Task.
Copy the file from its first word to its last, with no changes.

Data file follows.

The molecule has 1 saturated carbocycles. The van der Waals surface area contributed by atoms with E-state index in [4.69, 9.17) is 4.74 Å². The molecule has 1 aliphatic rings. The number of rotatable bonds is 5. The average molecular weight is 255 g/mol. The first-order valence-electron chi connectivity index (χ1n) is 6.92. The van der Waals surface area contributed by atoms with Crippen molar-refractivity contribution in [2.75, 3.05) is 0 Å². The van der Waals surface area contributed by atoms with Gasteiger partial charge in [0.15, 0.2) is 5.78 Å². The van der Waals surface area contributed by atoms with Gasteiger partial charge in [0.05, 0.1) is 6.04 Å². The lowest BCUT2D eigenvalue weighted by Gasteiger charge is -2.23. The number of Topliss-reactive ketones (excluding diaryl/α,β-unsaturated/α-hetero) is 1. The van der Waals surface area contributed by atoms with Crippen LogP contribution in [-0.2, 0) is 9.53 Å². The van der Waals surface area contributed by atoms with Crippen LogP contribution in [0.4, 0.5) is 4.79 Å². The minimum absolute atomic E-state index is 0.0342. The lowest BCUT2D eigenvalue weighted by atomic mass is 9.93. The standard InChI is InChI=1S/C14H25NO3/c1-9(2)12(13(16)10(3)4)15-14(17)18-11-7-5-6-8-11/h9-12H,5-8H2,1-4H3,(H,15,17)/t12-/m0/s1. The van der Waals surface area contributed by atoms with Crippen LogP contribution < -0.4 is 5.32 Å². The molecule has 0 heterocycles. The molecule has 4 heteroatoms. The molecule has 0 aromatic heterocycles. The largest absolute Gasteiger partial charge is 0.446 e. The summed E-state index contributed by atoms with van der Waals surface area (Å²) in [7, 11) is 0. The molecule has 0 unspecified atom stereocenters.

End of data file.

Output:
The molecule has 1 saturated carbocycles. The van der Waals surface area contributed by atoms with E-state index in [4.69, 9.17) is 4.74 Å². The molecule has 1 aliphatic rings. The number of rotatable bonds is 5. The average molecular weight is 255 g/mol. The first-order valence-electron chi connectivity index (χ1n) is 6.92. The van der Waals surface area contributed by atoms with Crippen molar-refractivity contribution in [2.75, 3.05) is 0 Å². The van der Waals surface area contributed by atoms with Gasteiger partial charge in [0.15, 0.2) is 5.78 Å². The van der Waals surface area contributed by atoms with Gasteiger partial charge in [0.05, 0.1) is 6.04 Å². The lowest BCUT2D eigenvalue weighted by Gasteiger charge is -2.23. The number of Topliss-reactive ketones (excluding diaryl/α,β-unsaturated/α-hetero) is 1. The van der Waals surface area contributed by atoms with Crippen LogP contribution in [-0.2, 0) is 9.53 Å². The van der Waals surface area contributed by atoms with Crippen LogP contribution in [0.4, 0.5) is 4.79 Å². The minimum absolute atomic E-state index is 0.0342. The lowest BCUT2D eigenvalue weighted by atomic mass is 9.93. The standard InChI is InChI=1S/C14H25NO3/c1-9(2)12(13(16)10(3)4)15-14(17)18-11-7-5-6-8-11/h9-12H,5-8H2,1-4H3,(H,15,17)/t12-/m0/s1. The van der Waals surface area contributed by atoms with Crippen LogP contribution < -0.4 is 5.32 Å². The molecule has 0 heterocycles. The molecule has 4 heteroatoms. The molecule has 0 aromatic heterocycles. The largest absolute Gasteiger partial charge is 0.446 e. The summed E-state index contributed by atoms with van der Waals surface area (Å²) in [7, 11) is 0. The molecule has 0 unspecified atom stereocenters.